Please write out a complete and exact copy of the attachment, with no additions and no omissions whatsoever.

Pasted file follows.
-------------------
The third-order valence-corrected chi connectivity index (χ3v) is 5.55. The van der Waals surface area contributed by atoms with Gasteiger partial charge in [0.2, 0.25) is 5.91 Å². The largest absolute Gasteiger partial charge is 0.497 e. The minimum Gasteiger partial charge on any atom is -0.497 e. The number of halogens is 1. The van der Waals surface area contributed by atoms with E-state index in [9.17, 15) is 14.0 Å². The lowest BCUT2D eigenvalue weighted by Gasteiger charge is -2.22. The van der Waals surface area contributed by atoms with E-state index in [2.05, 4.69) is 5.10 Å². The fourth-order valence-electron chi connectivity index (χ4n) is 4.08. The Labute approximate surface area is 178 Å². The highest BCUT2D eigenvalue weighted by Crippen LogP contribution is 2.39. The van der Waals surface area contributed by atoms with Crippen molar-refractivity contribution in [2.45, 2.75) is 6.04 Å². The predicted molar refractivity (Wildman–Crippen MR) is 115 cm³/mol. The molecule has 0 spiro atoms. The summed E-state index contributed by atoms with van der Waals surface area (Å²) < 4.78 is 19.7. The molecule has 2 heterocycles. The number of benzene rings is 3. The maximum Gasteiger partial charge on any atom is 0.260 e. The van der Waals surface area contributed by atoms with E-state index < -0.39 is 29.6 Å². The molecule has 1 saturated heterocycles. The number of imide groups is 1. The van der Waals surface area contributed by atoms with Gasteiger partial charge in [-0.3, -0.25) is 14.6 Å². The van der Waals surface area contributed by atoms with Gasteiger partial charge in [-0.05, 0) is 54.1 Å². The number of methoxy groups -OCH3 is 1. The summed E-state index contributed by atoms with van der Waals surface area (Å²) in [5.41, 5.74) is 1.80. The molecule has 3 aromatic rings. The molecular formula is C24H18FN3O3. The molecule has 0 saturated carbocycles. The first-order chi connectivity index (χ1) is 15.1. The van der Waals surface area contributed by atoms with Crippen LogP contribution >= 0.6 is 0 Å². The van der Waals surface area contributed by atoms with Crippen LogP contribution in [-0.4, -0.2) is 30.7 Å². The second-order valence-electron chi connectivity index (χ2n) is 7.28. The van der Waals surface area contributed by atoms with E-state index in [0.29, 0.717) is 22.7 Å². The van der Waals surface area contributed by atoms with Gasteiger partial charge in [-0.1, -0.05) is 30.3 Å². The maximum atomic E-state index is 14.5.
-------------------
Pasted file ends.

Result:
The third-order valence-corrected chi connectivity index (χ3v) is 5.55. The van der Waals surface area contributed by atoms with Gasteiger partial charge in [0.2, 0.25) is 5.91 Å². The largest absolute Gasteiger partial charge is 0.497 e. The minimum Gasteiger partial charge on any atom is -0.497 e. The number of halogens is 1. The van der Waals surface area contributed by atoms with E-state index in [9.17, 15) is 14.0 Å². The lowest BCUT2D eigenvalue weighted by Gasteiger charge is -2.22. The van der Waals surface area contributed by atoms with E-state index in [2.05, 4.69) is 5.10 Å². The fourth-order valence-electron chi connectivity index (χ4n) is 4.08. The Labute approximate surface area is 178 Å². The highest BCUT2D eigenvalue weighted by Crippen LogP contribution is 2.39. The van der Waals surface area contributed by atoms with Crippen molar-refractivity contribution in [2.45, 2.75) is 6.04 Å². The predicted molar refractivity (Wildman–Crippen MR) is 115 cm³/mol. The molecule has 0 spiro atoms. The summed E-state index contributed by atoms with van der Waals surface area (Å²) < 4.78 is 19.7. The molecule has 2 heterocycles. The number of benzene rings is 3. The maximum Gasteiger partial charge on any atom is 0.260 e. The van der Waals surface area contributed by atoms with E-state index < -0.39 is 29.6 Å². The molecule has 1 saturated heterocycles. The number of imide groups is 1. The van der Waals surface area contributed by atoms with Gasteiger partial charge in [-0.3, -0.25) is 14.6 Å². The van der Waals surface area contributed by atoms with Gasteiger partial charge in [-0.05, 0) is 54.1 Å². The number of methoxy groups -OCH3 is 1. The summed E-state index contributed by atoms with van der Waals surface area (Å²) in [5.41, 5.74) is 1.80. The molecule has 3 aromatic rings. The molecular formula is C24H18FN3O3. The molecule has 0 saturated carbocycles. The first-order chi connectivity index (χ1) is 15.1. The van der Waals surface area contributed by atoms with Crippen LogP contribution >= 0.6 is 0 Å². The van der Waals surface area contributed by atoms with Crippen LogP contribution in [-0.4, -0.2) is 30.7 Å². The second-order valence-electron chi connectivity index (χ2n) is 7.28. The van der Waals surface area contributed by atoms with E-state index in [0.29, 0.717) is 22.7 Å². The van der Waals surface area contributed by atoms with Gasteiger partial charge in [-0.1, -0.05) is 30.3 Å². The maximum atomic E-state index is 14.5.